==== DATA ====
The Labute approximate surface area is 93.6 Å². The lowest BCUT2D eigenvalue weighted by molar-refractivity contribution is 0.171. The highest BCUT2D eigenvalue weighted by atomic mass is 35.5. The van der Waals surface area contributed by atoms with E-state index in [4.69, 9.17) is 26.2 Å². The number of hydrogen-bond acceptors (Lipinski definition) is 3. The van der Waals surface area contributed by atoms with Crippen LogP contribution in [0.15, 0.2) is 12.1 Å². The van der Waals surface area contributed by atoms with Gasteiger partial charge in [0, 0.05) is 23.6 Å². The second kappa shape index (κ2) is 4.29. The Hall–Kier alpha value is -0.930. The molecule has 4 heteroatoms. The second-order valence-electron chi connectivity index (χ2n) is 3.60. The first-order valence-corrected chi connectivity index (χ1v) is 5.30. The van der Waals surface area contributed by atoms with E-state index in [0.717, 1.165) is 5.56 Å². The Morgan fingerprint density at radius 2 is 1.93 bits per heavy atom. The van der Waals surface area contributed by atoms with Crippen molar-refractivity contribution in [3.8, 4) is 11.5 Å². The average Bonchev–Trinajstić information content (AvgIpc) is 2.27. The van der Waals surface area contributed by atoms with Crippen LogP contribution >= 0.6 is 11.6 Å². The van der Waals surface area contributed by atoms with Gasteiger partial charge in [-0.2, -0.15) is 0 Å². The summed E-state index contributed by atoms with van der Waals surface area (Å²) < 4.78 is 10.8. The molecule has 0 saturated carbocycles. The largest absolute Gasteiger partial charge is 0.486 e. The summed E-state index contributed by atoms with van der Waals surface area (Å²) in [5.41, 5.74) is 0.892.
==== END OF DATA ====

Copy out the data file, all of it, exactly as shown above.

The Labute approximate surface area is 93.6 Å². The lowest BCUT2D eigenvalue weighted by molar-refractivity contribution is 0.171. The highest BCUT2D eigenvalue weighted by atomic mass is 35.5. The van der Waals surface area contributed by atoms with E-state index in [4.69, 9.17) is 26.2 Å². The number of hydrogen-bond acceptors (Lipinski definition) is 3. The van der Waals surface area contributed by atoms with Crippen LogP contribution in [0.15, 0.2) is 12.1 Å². The van der Waals surface area contributed by atoms with Gasteiger partial charge in [0, 0.05) is 23.6 Å². The second kappa shape index (κ2) is 4.29. The Hall–Kier alpha value is -0.930. The molecule has 4 heteroatoms. The second-order valence-electron chi connectivity index (χ2n) is 3.60. The first-order valence-corrected chi connectivity index (χ1v) is 5.30. The van der Waals surface area contributed by atoms with E-state index in [0.717, 1.165) is 5.56 Å². The Morgan fingerprint density at radius 2 is 1.93 bits per heavy atom. The van der Waals surface area contributed by atoms with Crippen molar-refractivity contribution in [3.8, 4) is 11.5 Å². The average Bonchev–Trinajstić information content (AvgIpc) is 2.27. The van der Waals surface area contributed by atoms with Crippen LogP contribution >= 0.6 is 11.6 Å². The van der Waals surface area contributed by atoms with Gasteiger partial charge in [-0.2, -0.15) is 0 Å². The summed E-state index contributed by atoms with van der Waals surface area (Å²) < 4.78 is 10.8. The molecule has 0 saturated carbocycles. The largest absolute Gasteiger partial charge is 0.486 e. The summed E-state index contributed by atoms with van der Waals surface area (Å²) in [5.41, 5.74) is 0.892.